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Discovering value through renovation.

It has been said that selecting a property for renovation often seems like a treasure hunt through a cluttered attic. Experience is needed to see the potential value under the layers of dust and neglect. Skill is necessary to know how to make improvements without destroying what is valuable. Most of all you need confidence that you can recognize a potential treasure, even if no one else can see it.

Few people recognized the potential of a physically decaying, 38-percent-vacant apartment complex as they drove along Glenwood Avenue in Joliet, Illinois. Our company saw the potentially valuable asset under the shabby facade of the 25-year-old Glenwood Green Apartments.

The property - Before

When Eagle Properties, Inc. of Fox Lake, Illinois, bought Glenwood Green Apartments in May 1989, the 261-unit complex was a physical and fiscal nightmare. Wood trim was rotting. Paint peeled from each of the 11 buildings. The asphalt parking lot was reduced to a combination of potholes and gravel, and the swimming pool was unusable because of cracks. Ill-fitting exterior doors to common areas and a sparse, flowerless lawn conveyed a continuous negative impression of the property.

Interior deferred maintenance had left 96 apartments uninhabitable - stripped of carpeting and cannibalized of appliances. Even those apartments where repairs had been attempted were in unmarketable condition. New air conditioning units had been improperly installed, leaving a two-inch gap stuffed only with foam rubber. Shower surrounds had been installed over failing tile, and subflooring was rotten under new vinyl.

Poor management and early extraction of cash had also severely damaged the property's marketability. Tenants included prostitutes and suspected drug dealers. The rental rates were between $50 to $150 lower than other apartments in the area, and the overall cash flow was negative.

The potential

Despite its obvious surface problems, demographic data revealed the property's tremendous potential for rehabilitation. The Joliet/Will County area had undergone significant growth in the last decade. Between 1980 and 1989, total households in the county had risen by 8.1 percent. Median income had grown almost 40 percent during this period. The Joliet/Will County Center for Economic Development had used a combination of tax incentives and financial benefits to attract 6,000 new jobs into the area.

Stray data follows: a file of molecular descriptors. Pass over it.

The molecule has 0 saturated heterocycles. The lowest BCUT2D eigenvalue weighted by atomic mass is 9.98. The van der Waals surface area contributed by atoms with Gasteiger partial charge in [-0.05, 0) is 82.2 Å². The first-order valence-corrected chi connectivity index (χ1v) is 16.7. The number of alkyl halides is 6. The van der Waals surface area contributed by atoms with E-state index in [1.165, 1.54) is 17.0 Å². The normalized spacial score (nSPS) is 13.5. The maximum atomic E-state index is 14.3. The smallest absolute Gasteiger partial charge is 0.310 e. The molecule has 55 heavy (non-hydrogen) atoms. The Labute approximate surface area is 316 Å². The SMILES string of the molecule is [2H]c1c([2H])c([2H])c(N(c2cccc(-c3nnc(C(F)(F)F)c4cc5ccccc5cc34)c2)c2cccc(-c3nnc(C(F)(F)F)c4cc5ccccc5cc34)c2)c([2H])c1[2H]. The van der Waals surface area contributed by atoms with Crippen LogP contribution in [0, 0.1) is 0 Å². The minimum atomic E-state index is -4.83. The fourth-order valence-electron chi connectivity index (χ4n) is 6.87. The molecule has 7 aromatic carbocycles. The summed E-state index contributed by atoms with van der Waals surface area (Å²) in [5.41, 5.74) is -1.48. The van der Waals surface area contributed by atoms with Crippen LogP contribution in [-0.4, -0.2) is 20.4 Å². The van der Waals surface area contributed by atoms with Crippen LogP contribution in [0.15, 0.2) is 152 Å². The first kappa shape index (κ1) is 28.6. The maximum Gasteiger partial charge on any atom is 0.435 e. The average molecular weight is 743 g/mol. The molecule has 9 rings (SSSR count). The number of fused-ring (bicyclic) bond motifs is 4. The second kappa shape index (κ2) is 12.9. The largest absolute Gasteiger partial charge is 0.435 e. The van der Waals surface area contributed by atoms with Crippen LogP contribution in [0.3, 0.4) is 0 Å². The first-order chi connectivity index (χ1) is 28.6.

Actions by governmental entities also enhanced the rental market in the county. Although the town had grown, an unwritten moratorium had prevented the construction of any new multi-family housing in the city for the previous five years. As a result, vacancy rates for renovated comparables in the area were approximately 5 percent. After assessing the rising demand and the constant supply, the company concluded that it could increase both occupancy and rents at Glenwood Green.

A second major factor favoring the property was its location. Glenwood Green is surrounded by a stable, well-maintained neighborhood of single-family homes. Indeed, the property was the least desirable in the neighborhood. The property is served by one shopping center and two community centers, all located within one mile.

Its 681 feet of frontage on a major four-lane highway gave the property easy access and provided a good leasing window. The unit mix of the property Figure 1) was well suited to the demographic growth of the area. All of these factors indicated that with renovation and careful management, the property possessed real potential.
 Unit Types and Sizes
Unit Type Quantity Square Footage
Two-bedroom townhouses 4 1,000
Three-bedroom townhouses 3 1,160
Studio apartments 26 375
One-bedroom apartments 52 525
 83 620
 25 640
Two-bedroom apartments 47 775
 21 805

The plan - Part 1

The sale of the property was closed in May 1989. Figure 2 summarizes the financial aspects of the acquisition. A key figure in this summary is the $167,550 remaining after closing. This amount served as the seed money for the initial phases of property renovation.


During the first few months following acquisition, the company corrected some of the most visible defects of the property and enhanced the curb appeal with design improvements. Resurfacing the parking lot, fencing the property, and planting flowering shrubs were among the first improvements.

To add both a sense of drama and security, the company used brick pillars, wrought-iron gates, and new signage to frame the entrance. To draw greater attention to the property, the company obtained city permission to erect the site monument on an island dividing the city street at the entrance to the property. The city was also persuaded to change the name of the street, from Glenwood Green Drive to White Birch Lane, disassociating the property from its former negative image. The physical enhancements produced positive reactions from potential and current tenants and neighbors.

The second aspect of early renovation occurred behind the scenes. Management was intensified. Rents on units were immediately raised, with one-bedrooms increasing from $315 to $340 per month. Several of the most undesirable tenants were evicted, and new property rules were promulgated and strictly enforced.

Concurrently, the service was heightened. Maintenance requests were answered promptly, and visible repairs were made on the worst exterior problems. When tenants, testing the new management, knocked down the recently installed fence, it was replaced immediately. After several such instances, vandalism dropped off sharply. The physical and the social atmosphere of the apartments began to improve.

The plan - Part 2